On the whole, Winter grass can seriously damage your lawn as it has a web-like, shallow root system that chokes the lawns’ root system.




In summer rainfall regions the weather will be cold in some areas and cooler in sub-tropical areas, but both these areas will now usually be very dry. This means that you may have to step up watering a bit to keep the lawn going. Remember that grass is not actively growing at this time of the year so do not go crazy with watering. Grass will grow slower at this time of the year so lawnmower blades can be lifted.

Also, longer leaf blades will make for better stress tolerance as leaf blades carry energy for the grass. Only mow when required. In very cold areas a general rule is to not cut the lawn lower than 7centimetres. Due to grass not needing much cutting at this time of the year, this would be a great time to service all lawn mowing equipment.

In cold summer rainfall regions, you may experience frost. Try and stay off the lawn when there is frosty weather as walking on it can encourage moss & algae to form. Frost can cause dead and brown patches. You can overseed these dead patches with lawn seed. Two common examples of this seed are All Seasons evergreen & Shade-over.


In winter rainfall regions rainy season will have started so not much extra watering is required. Because of the rain, lawns will start rocketing now. You can now lower your lawnmower blade. Be prepared as mowing will have to take place more regularly. Remember not to go on the lowest blade immediately, but gradually lower it over a couple of weeks. If possible avoid going onto the lawn when it is very wet and soft. This will prevent the ground from becoming muddy and rutty. 

If you have figured out that your soil is very compacted and this is causing drainage problems, you can aerate the soil a bit using a garden fork. Grasses that grow via rhizomes and stolons don’t usually require aeration.



Due to a drop in temperature and little to no rain, Grass in summer rainfall areas will usually be quite dormant. This means fertilising is not necessary at this time of the year unless the grass is struggling. If you would like to fertilise then 5:1:5 would be appropriate and something general like a 2:3:2 product. 2:3:2 and superphosphate are quite appropriate at this time of the year, as it has high phosphates that strengthen roots. Organic products will also work quite well like Fertilis, an earthworm castings product.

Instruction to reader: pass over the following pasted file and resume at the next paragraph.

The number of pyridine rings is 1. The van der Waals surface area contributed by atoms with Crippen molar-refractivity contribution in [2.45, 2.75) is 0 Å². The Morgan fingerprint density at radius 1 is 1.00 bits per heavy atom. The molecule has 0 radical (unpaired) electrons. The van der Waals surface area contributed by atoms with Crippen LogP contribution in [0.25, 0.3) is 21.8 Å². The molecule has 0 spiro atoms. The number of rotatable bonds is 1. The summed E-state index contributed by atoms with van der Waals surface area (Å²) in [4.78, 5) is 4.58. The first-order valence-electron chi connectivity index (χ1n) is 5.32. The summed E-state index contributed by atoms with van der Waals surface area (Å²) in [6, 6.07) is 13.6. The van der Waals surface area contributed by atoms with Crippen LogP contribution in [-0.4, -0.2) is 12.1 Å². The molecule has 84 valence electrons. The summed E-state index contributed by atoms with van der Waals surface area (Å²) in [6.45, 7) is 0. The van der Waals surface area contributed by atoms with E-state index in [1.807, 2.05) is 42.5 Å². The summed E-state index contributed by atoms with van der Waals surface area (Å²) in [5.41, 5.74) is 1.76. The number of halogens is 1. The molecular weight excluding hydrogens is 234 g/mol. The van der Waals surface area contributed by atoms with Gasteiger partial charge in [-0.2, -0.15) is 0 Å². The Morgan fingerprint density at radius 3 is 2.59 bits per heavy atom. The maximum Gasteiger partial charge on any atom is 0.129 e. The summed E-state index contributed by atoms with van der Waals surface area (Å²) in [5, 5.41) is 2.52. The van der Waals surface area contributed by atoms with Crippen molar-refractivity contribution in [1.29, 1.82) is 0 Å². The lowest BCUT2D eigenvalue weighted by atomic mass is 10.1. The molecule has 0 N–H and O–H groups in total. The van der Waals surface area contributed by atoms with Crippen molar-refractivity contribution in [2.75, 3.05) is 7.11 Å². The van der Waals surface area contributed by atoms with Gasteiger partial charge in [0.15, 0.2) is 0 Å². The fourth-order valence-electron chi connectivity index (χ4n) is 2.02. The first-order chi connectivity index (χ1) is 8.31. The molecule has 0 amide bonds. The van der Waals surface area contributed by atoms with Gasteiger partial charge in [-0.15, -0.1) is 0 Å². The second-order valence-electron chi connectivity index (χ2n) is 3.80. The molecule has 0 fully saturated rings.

Again 5:1:5 can be used as a fertiliser as the potassium generally strengthens the lawn, and the Nitrogen will help with vegetative growth and keeping grass green whilst actively growing. You can also use a product like 2:3:2 or superphosphate which has high phosphates and will strengthen roots.



Herbicides can be applied if necessary as rainfall will be minimal, but this is usually not the time of the year for weeds to be actively growing.


If you haven’t already sprayed in May for winter grass weed, then you need to do so in June, as spraying in July and August doesn’t usually work. Because of the rainfall, weeds will become an issue so stay on top of your weeding game. Moreover, because of rain, applying herbicide can become a bit difficult. Watch the weather report diligently, and if necessary, find a time when there is less rain to do the spraying. Also, keep your lawn as healthy as possible. This will naturally prevent weeds from overtaking.


Aerating a lawn as part of a good lawn care routine
Lawn aerating

In August, the last month of winter, you should practice an essential lawn care process, ‘Spring treatment’. Spring treatment can also take place in September. This practice is required predominantly in summer rainfall regions, but you can also do it in winter rainfall regions. Spring treatment is where one practices scarification (garden rake), aerating (garden fork), and a light lawn dressing application as well as adding some superphosphate or 2:3:2 to encourage roots. This is to prepare lawns for spring and summer.